The Ukrainian Conflict, From Crimea To Now

Recent tensions have been heating up between Ukraine, their North Atlantic Treaty Organization(NATO) allies, and the Russian Government.  For years, Russia has been placing heavy pressure on Ukraine, especially with the forced ‘annexation’ of Ukrainian Crimea in 2014 by the Russian Federation. Russian forces took over all of the Crimean peninsula due to the (clearly Russian-Backed) heavy separatist movements that had begun to revolt in the peninsula, and all of them were pro-Russian annexation. After unmarked convoys of Russian troops moved into Crimea, the Russian Legislature in Moscow officially adopted a resolution to “Take Military Action” in Crimea and announced their annexation of the peninsula and all cities inside of it. Ukrainian military assets were allowed to leave the Peninsula peacefully but were harassed and attacked by pro-Russian Separatists on their way out.

Russian Armored Convoy moves through Crimea towards the Ukrainian Border (Associated Press)

After the Russian annexation of Crimea, another two Separatist groups calling themselves the Donetsk People’s Republic (DPR) and Luhansk People’s Republic (LPR) rose in the Donbas region in Far-Eastern Ukraine, calling for local independence and autonomy from the central Ukrainian government in Kiev. The Ukrainian military responded with force, sending large amounts of troops to attempt and quell the uprising, which resulted in a Civil Insurrection from the DPR and the LPR (from now on I will be referring to both insurrections as their acronyms for the sake of brevity). 

Since the start of the conflict between the Ukrainian Government and both groups, there have reportedly been 29 ceasefires between all groups, all 29 of which have been violated and resulted in continued conflict. The Russian military, including Special Operations groups such as SPETSNAZ and GROM were allegedly involved with the insurrections, providing support and ground troops to fight against the Ukrainian government. All allegations and evidence of which has been denied by the Russian government as false lies to demonize the Kremlin’ in some interviews.

Ukrainian soldier from the 92nd Battalion moving to defensive positions in a ruined mine (Erik Messori/CAPTA/Al Jazeera)

Considered the most important battle of the War in Donbas, the Battle of Donetsk International Airport, an airport of supply and location vitality to the Ukrainian Government and DPR, resulted in the airport being almost completely raised, and a joint DPR and LPR force occupying the ruins of the airport after the series of battles to try and seize the airport. In the end, the Ukrainian government failed to take full control of the airport, and as a result the conflict shifted in favor of the Separatists.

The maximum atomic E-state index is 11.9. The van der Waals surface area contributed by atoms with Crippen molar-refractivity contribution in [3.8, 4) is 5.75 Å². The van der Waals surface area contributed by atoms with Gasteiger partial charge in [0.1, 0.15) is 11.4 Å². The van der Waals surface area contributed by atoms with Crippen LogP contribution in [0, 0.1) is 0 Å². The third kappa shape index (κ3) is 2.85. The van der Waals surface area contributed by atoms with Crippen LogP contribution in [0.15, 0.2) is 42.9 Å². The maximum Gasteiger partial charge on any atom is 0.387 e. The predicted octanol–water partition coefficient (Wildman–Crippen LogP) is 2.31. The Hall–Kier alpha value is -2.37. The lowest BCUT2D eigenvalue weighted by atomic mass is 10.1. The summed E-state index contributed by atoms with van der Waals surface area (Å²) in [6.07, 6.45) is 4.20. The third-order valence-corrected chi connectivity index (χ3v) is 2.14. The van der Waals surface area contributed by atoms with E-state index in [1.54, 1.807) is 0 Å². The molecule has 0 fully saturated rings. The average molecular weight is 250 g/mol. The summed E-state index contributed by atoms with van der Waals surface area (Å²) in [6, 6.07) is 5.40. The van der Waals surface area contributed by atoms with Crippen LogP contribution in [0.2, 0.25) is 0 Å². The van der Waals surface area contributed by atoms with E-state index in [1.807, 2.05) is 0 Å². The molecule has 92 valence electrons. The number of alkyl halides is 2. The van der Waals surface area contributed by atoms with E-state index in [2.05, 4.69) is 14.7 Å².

After the battle, the conflict began to turn into a stalemate, with neither side being able to achieve victory over the other. The conflict is still quite active today, and the Russian government has taken a more public role in it. However, the Russian government has recently begun mustering large armies across the Ukrainian border, including in Belarus, with unmarked armored vehicles moving throughout the Ukrainian border and putting up positions on the border itself. The Russian Government claims many of these convoys are not Russian-Affiliated, however some journalists were able to discover numbers on the sides of some trucks that said trucks were carrying KIA (Killed in Action) Russian troops across the Ukrainian border and back into Russia.

Russian President Vladimir Putin speaking on the developments in Ukraine (Christina Pazzanese/Harvard Gazette/Associated Press)

The United States Government under President Joe Biden was quite reserved with their deployment of troops to support Ukraine, as Ukraine is both an European Union (EU) Member state and NATO Member, and any member of NATO that is attacked will, by NATO law, be defended by all member countries that are of adequate military force to help defend. British, French and German assets have all relocated to Ukraine recently in reaction to Russian armies mustering on Ukraine’s Belorussian, Russian, and Crimean borders, including in the contested reaches of Far-Eastern Ukraine with the Russians. Developments are moving quickly in Ukraine, and the situation has become volatile. It remains to be seen if the EU and NATO will actively defend Ukraine from Russia or not.

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